The Opposition has suggested that in some way, shape or form it has some type of mortgage on what is responsible behaviour and what is a responsible acceptance of ministerial responsibility in this place. What seems to have been forgotten in this debate is that when these matters were disclosed to the Prime Minister by the former Special Minister of State, the honourable member for Port Adelaide (Mr Young), the honourable member for Port Adelaide resigned. The honourable member for Port Adelaide is not a member of this Government. The honourable member for Port Adelaide has been out of this Government for some four months and, from the Prime Minister's statement, will remain out of it for some short while in the future. A political punishment, the type of punishment considered appropriate by the Royal Commissioner, has been applied to him in this case. When it has been found that he has been acting improperly, that matter has been dealt with. We may contrast that with certain practices in the recent past that require a little airing in this place. Some of them have already been dealt with by the Minister for Finance (Mr Dawkins) during the debate in this House but they require a run over now. Let me quote from the report of the Woodward Royal Commission into the Australian Meat Industry on the question of the behaviour of the previous Minister for Primary Industry. The report states:

. . . The Minister did not deal with these allegations adequately and effectively.

The Minister had been grossly negligent in his duties. Yet the Government's response was to tear apart that Royal Commissioner and his findings. It was not to go to Mr Nixon and suggest to him that in the circumstances he might stand down. It was to go to him and say: 'Don't worry about this. We will keep you in place and we will do over the mob that has caused you such embarrassment'.

Then we had that all-party Senate Standing Committee on Finance and Government Operations inquiry involving the present Deputy Leader of the National Party, the right honourable member for New England. It found that the Australian Dairy Corporation had contravened the General Agreement on Tariffs and Trade arrangements on minimum export prices. A bit has been said in this chamber about misleading the Parliament. That Committee found that the Minister had knowledge of this breach as early as September 1976 and he did nothing. This was despite the Minister's numerous subsequent statements in this House denying any knowledge of the breach. It was despite his own subsequent statements that he regarded any breach of GATT as totally unacceptable. Opposition members are tending to lecture us on what ought to be appropriate ministerial action when a question of misleading Parliament, misleading the Prime Minister, or misleading the public has come before the Government. They are inviting us to take an example from their practice. In fact, we have not taken an example from their practice. The Minister volunteered his resignation in this matter in total contrast to the way in which the other side of the House has acted in a number of important matters.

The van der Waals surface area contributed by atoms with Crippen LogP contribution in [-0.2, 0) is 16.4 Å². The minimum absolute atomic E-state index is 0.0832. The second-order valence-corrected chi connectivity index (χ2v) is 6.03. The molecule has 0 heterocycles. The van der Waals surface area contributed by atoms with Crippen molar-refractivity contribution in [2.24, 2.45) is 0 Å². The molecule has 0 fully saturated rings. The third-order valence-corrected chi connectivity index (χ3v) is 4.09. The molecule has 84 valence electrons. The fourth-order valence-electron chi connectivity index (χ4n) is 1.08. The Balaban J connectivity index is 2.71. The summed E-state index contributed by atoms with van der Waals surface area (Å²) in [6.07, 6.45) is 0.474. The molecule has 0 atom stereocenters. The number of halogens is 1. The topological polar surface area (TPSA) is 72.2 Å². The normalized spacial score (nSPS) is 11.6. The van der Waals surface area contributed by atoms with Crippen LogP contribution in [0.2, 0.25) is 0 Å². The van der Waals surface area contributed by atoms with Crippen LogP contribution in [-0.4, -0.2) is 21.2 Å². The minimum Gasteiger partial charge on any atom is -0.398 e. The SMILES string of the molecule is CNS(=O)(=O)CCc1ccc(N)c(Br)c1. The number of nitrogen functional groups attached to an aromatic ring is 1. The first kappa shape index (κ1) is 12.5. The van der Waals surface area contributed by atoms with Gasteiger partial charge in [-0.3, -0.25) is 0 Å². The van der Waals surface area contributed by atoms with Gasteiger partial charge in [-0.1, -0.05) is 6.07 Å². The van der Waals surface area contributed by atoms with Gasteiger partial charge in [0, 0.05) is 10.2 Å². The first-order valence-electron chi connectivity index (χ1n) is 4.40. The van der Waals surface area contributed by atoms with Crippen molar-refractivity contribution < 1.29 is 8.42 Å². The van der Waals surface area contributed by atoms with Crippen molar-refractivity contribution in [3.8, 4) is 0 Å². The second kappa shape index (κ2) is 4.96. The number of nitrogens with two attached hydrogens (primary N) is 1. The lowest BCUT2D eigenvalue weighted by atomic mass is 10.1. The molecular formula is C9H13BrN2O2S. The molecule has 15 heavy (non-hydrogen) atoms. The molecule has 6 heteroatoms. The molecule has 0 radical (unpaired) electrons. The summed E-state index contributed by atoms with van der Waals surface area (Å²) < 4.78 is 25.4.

I could go on. I could take the question of the findings of the Costigan Royal Commission on the Activities of the Federated Ship Painters and Dockers Union on the effectiveness with which the Attorney-General's Department has operated over the years. The question of ministerial responsibility in that regard has drawn no response of resignation from any of the particular parties involved, and they remain on the front bench of the Liberal Party of Australia.

A matter has been raised in the House on the question of lobbyists. The suggestion is that lobbyists have been made a scapegoat in this instance. That is nonsense. There has been a question of some regard in the community for some considerable time that an appropriate means of registering the people who undertake those activities and their relationship to government ought to be undertaken. It is not the intention thereby to eliminate that possibility being open to them, far from it; it is there to regularise that relationship between lobbyists and government. It is regularised in many other countries. These lobbyists would be given the importance and significance that they are assuming in the democratic process in this country, something which is entirely appropriate at this stage. It is not a question of making them a scapegoat; it is a question of making them responsible and responsive to the requirements of democratic practice. We have in front of us a sorry, shabby Opposition. There are no grounds for the claims it has been making. It is embarrassed by this debate.


Mr DEPUTY SPEAKER (Mr Rocher) —Order! The Minister's time has expired.